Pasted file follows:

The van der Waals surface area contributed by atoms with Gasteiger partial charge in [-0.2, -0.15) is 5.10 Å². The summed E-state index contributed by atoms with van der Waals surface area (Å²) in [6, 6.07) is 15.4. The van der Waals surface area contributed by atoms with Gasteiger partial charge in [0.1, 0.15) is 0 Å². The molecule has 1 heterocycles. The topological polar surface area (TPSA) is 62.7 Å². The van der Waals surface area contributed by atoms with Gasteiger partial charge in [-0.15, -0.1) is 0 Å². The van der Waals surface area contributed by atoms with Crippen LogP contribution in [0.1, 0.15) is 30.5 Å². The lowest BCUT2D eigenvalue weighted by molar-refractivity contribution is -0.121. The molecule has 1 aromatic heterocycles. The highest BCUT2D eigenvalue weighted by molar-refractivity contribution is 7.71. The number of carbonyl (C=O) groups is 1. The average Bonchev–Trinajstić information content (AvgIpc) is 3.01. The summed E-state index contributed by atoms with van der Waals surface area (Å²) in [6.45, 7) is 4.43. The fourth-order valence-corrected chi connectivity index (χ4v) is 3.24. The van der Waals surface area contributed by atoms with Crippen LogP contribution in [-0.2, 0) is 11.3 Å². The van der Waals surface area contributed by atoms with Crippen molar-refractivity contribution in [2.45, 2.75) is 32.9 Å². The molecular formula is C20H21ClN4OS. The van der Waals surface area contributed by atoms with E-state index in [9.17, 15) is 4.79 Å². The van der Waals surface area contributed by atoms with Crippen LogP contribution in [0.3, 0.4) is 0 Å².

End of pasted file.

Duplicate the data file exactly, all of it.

The van der Waals surface area contributed by atoms with Gasteiger partial charge in [-0.2, -0.15) is 5.10 Å². The summed E-state index contributed by atoms with van der Waals surface area (Å²) in [6, 6.07) is 15.4. The van der Waals surface area contributed by atoms with Gasteiger partial charge in [0.1, 0.15) is 0 Å². The molecule has 1 heterocycles. The topological polar surface area (TPSA) is 62.7 Å². The van der Waals surface area contributed by atoms with Gasteiger partial charge in [-0.15, -0.1) is 0 Å². The van der Waals surface area contributed by atoms with Crippen LogP contribution in [0.1, 0.15) is 30.5 Å². The lowest BCUT2D eigenvalue weighted by molar-refractivity contribution is -0.121. The molecule has 1 aromatic heterocycles. The highest BCUT2D eigenvalue weighted by molar-refractivity contribution is 7.71. The number of carbonyl (C=O) groups is 1. The average Bonchev–Trinajstić information content (AvgIpc) is 3.01. The summed E-state index contributed by atoms with van der Waals surface area (Å²) in [6.45, 7) is 4.43. The fourth-order valence-corrected chi connectivity index (χ4v) is 3.24. The van der Waals surface area contributed by atoms with Crippen LogP contribution in [-0.2, 0) is 11.3 Å². The van der Waals surface area contributed by atoms with Crippen molar-refractivity contribution in [2.45, 2.75) is 32.9 Å². The molecular formula is C20H21ClN4OS. The van der Waals surface area contributed by atoms with E-state index in [9.17, 15) is 4.79 Å². The van der Waals surface area contributed by atoms with Crippen LogP contribution in [0.3, 0.4) is 0 Å².